Small bowel tumours are rare when compared to other tumours of the gastrointestinal tract, although over the last 30 years the incidence of small bowel tumours has more than doubled. They can be both benign and malignant.
Signs and symptoms can vary widely which can include
- Abdominal pain – which doesn’t seem to relent
- Abdominal swelling/bloating – caused when the tumour grows and may have an impact on the surrounding bowel leading to an obstruction
- Nausea and vomiting
- Weight loss
- Weakness and feeling tired - this may be due to anaemia caused by a loss of blood from the tumour which may present as dark coloured stools (melena) or from a blood test which may reveal a low blood count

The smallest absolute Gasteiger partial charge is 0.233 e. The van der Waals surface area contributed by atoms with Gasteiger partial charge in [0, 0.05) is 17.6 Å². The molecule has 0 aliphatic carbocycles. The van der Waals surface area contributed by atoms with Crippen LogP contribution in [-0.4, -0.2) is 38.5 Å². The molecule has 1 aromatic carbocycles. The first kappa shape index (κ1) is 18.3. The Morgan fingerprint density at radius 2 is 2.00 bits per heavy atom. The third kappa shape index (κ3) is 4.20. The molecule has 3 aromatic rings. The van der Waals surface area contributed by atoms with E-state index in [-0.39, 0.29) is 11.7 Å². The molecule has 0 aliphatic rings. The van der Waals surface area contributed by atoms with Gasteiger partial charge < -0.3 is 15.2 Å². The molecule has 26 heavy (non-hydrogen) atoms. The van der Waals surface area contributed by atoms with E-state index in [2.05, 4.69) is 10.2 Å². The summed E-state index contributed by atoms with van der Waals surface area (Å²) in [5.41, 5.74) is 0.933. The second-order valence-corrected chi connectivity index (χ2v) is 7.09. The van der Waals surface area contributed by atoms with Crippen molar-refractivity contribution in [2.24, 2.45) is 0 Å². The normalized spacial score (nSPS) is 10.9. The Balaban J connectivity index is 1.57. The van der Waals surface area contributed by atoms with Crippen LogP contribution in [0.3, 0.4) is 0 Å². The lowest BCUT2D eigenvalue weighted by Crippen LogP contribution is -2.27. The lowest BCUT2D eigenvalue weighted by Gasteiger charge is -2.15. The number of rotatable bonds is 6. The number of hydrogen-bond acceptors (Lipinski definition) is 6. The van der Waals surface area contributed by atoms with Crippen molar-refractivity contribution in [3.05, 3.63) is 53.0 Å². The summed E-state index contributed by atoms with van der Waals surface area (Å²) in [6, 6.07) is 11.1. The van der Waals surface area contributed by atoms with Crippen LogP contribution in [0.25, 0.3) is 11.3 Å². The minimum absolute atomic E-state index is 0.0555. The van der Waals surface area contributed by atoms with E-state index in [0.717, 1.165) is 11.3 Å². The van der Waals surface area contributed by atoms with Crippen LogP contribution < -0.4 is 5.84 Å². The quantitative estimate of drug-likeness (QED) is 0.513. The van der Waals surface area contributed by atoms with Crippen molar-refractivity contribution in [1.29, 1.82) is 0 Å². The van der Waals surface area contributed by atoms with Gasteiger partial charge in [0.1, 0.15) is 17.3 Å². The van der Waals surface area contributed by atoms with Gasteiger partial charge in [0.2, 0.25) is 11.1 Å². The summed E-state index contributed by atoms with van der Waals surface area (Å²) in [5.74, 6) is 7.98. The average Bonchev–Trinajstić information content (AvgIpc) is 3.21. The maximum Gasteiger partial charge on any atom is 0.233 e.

- Yellowing of the skin and eyes (jaundice) – this is rarer still and would happen when the tumour is present in the first parts of the small bowel (duodenum) and causes blockage of the bile ducts.
Investigations would invariably involve a CT scan do make a diagnosis and identify where the problem is. Other tests may include an endoscopy if the tumour is thought to be accessible through either a gastroscopy or endoscopy. Occasionally an MRI scan of the abdomen is required if further identification of the tumour is required.
Once the diagnosis has been made a stage to the tumour and whether benign or malignant would be made. An operation may be required to remove the tumour and this can be approached either in a laparoscopic (key hole) fashion or via an open operation depending on the size, location and any previous operations. Further treatment if malignant may require chemotherapy.